Musings of a content marketing newbie, including why online guru Seth Godin is wrong!
Lucy Rodrick is a super-smart history undergraduate student from Bristol University considering a career in marketing. She’s been on work experience with us for the last few weeks and we’ve loved having her around. Here are a few ideas Lucy’s picked up in that time – some really interesting insights here for content marketing newbies and experts alike I reckon. Look out Seth Godin – here comes Lucy!
“My experience at Valuable Content has been just that: valuable. With the help of words from top writers and marketeers I’ll outline 7 lessons I’ve drawn from my fabulous fortnight with Sonja and Sharon.
1. Make your message clear
These weeks have had me scrolling through dozens of websites and pieces of content. From this I’ve learned that in the world of content marketing, black and white always trumps grey. Our culture of smart phones, instant messaging and Google means we want answers immediately, and we need them to be clear. At a glance, explain in concise terms what your business does and how it can help the reader. If your message is precise then there’s no need for a sales pitch.
‘Clarity trumps persuasion’ –Dr. Flint McLaughlin, Meclabs.
2. You can beat writers’ block
Ever been asked to write something and found your usually-active mind has gone completely blank? When Sonja first asked me to write an article that’s exactly what happened. But for fellow marketing newbies who may have been asked to create content, do not fear. There is a solution: action. Content can only have meaning if you are writing about something you have witnessed and experienced. So I rolled my sleeves up, got stuck into some research for client Project One, and the words just followed.
‘Either write something worth reading about or do something worth writing about’ – Benjamin Franklin.
3. Marketing is both art and science
Artistic as it can be, there is a science to marketing and content creation. I’ve noticed that combining creativity and data can make for powerful marketing. Writers can let humour, imagination and compassion shine through in stories, whilst all the time ticking the SEO boxes to guarantee that people will read them. A logic and structure can be applied to writing, and keywords can be weaved into the narrative to ensure readers get their questions answered. Check out Noisy Little Monkey’s post on how to do SEO.
‘Think about what your user is going to type’ – Matt Cutts, Google.
4. Websites really are the new shop window
It’s said that the culture of ‘just Google it’ has killed off the pub debate, but it has saved many businesses. Overly-dependent on the internet as we may be, it provides the perfect platform to make companies accessible and visible to anybody. Having to quickly familiarise myself with a multitude of organisations this fortnight, I’ve found myself repeatedly frustrated at spending five minutes on a website and still not knowing what that company does. Think of updating your website as the same process as designing a shop window. Professional Services firm Hyman Robertson have recently made this analogy too. It’s your business: show it off! Let your customers see what you’re all about.
‘If you’ve got it, flaunt it’ – Beyonce.
5. It’s important to enjoy what you write
Remember, you can write for the love of it. The best content I’ve come across during this experience has been entertaining and engaging. More importantly, you can sense that the creators enjoyed creating it! Not all content has to be directly, or even indirectly, advertising. A by-product of writing about issues you care about will be a sense of authenticity. And authenticity breeds trust. Innocent Drink’s Twitter account is the perfect example of enjoyable, authentic content!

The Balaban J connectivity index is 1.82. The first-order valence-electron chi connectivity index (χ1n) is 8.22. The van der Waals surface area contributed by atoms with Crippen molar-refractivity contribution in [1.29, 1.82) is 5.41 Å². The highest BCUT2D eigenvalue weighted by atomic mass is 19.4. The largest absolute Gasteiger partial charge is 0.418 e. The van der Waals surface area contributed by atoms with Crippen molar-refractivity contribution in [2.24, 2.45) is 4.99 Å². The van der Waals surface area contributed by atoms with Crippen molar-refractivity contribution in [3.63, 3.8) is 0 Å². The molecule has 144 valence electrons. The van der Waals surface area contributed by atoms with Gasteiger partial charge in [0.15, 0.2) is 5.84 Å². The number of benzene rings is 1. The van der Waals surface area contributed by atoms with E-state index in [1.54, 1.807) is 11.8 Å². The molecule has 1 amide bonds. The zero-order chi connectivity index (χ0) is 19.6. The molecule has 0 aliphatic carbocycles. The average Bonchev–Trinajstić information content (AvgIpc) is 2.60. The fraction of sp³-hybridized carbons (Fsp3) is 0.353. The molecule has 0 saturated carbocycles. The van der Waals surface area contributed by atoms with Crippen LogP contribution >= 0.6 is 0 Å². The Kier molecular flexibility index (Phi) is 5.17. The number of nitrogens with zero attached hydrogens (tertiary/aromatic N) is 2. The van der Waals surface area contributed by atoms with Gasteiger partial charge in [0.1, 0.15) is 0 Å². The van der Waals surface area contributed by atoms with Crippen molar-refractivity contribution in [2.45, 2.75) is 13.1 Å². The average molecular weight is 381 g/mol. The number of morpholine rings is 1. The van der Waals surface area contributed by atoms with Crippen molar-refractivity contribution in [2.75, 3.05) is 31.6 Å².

‘Writing is its own reward’ – Henry Miller.
6. Regular writing will help you gain trust
We now live in a society that is suspicious of marketing and hostile to hard sells. Marketers would do well to remember that content marketing isn’t a sales pitch. It should be used as a tool to create and maintain relationships with prospective or existing customers. So here’s an example of a bad quote.
‘Marketing is a contest for people’s attention’ – Seth Godin.
Sorry, Seth, but marketing is a contest for people’s trust. Anyone can get attention, but how do you ensure this leads to further levels of engagement with the customer? Share consistently, compassionately and convincingly.
7. Don’t make things up, do your research
I have been heavily involved with writing up and analysing the feedback that clients and employees of Project One have given VC. This will help form the basis of Project One’s marketing strategy, and so far it has been fascinating. Such extensive collation of feedback is one of the most valuable services VC provides. So, if you find yourself stuck for words: ask, interview, question. What stories does your organisation want to tell? What questions do your readers need answering? Probing will help you to create concise content that represents your own values and meets the needs of your customers. Don’t make things up. Dig, and you may find some golden nuggets of inspiration.
‘Who questions much, shall learn much’ – Francis Bacon.
So, I’m a marketing convert. The marketing world is about more than just outrageous publicity stunts. It’s more intellectual, empathetic and crucial than I could have imagined, and I’d like to be a part of it. So thanks, Sonja and Sharon for such an exciting and insightful experience.”
Cheers Lucy! There’s no doubt you can write (and love the Beyonce quote). We’d like to wish you all the best for your final year and please keep in touch. For those of you more experienced in marketing and business do leave any feedback or advice for Lucy here, or make contact via LinkedIn. This woman will go far!